ST. PETE BEACH, Fla. - Whether it's fried, grilled, or blackened, the grouper sandwich and a day at the beach are a true match made in heaven. Shells Seafood restaurant in St. Pete beach serves up a ton of the Tampa Bay staple.
"We will go through hundreds of pounds of grouper in a week," says owner John Christen.
"The grouper sandwich is kind of a rock star of sandwiches," says USF historian Gary Mormino. But that wasn't always the case. He says in the early 20th century, asking for a grouper sandwich would raise some eyebrows. "The response probably would have been 'Why would you want a grouper sandwich?'"
Grouper wasn't exactly what they call a "trash-fish," but not far off. It received its first push towards popularity in March 1917, on the eve of the United States entering World War I.
"One of the popular slogans was food will win the war," says Mormino. Concerns over possible food shortages called for people to eat less meat and wheat. Tampa Bay residents were urged to eat more fish.
The St. Petersburg evening newspaper, The Independent, specifically, pushed grouper.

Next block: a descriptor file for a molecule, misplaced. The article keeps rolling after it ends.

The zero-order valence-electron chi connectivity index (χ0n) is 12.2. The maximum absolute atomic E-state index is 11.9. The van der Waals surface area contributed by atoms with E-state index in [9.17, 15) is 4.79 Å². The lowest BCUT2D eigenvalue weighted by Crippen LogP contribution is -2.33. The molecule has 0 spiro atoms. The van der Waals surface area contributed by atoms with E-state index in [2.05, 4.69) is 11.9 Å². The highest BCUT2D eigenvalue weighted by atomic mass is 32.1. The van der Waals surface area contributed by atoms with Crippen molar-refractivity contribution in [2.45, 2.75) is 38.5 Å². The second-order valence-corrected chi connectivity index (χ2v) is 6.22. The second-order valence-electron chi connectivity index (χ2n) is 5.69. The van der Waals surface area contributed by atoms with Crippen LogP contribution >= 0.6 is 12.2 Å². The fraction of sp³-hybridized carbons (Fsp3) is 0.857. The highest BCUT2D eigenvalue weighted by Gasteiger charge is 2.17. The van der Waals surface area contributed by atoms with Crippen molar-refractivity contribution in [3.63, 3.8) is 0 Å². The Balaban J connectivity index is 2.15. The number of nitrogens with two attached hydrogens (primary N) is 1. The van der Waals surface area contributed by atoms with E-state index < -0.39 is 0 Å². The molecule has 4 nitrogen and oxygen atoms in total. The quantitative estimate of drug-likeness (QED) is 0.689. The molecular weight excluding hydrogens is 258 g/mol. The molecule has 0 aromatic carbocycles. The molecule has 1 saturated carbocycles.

"In fact, they even suggested a recipe. How many newspaper editorials are pitching a recipe? It was grouper and grits," says Mormino. He says it was an idea that was doomed to fail. "It suggests that St. Petersburg is a southern city. St. Petersburg is about as southern as the Jersey shore."
People weren't hooked, as evident in the food lines of the Great Depression in the 1930s. Gary says they were giving away five-to-ten-pound slabs of grouper, which suggests that it was not a very premium fish.
So, when did grouper catch on in Tampa Bay? Gary says former Ybor City fish market owner, Buster Agliano told him he deserved credit. In the 1960s, A Tampa Tribune writer came to Buster asking for an alternative to the high-priced popular fish of the time, like pompano and king fish.
"Buster said 'people should try grouper!,'" recalls Mormino.
Not long after, fried grouper began showing up on menus across the region.
"Its popularity, beginning in the 70s, was because it was cheap, prolific and abundant," says Mormino.
The rags-to-riches story of the fish became front page news in 2008, when a large investigation found phony grouper being sold statewide.
"By the 21st century it’s so desirable that we are serving faux grouper to unsuspecting consumers," says Mormino.
Just how long will grouper's reign as fish sandwich king last? Mormino says cost, sustainability and climate change could all play a role in the future of grouper. He says he wouldn't be surprised to see its popularity trend downwards in years to come.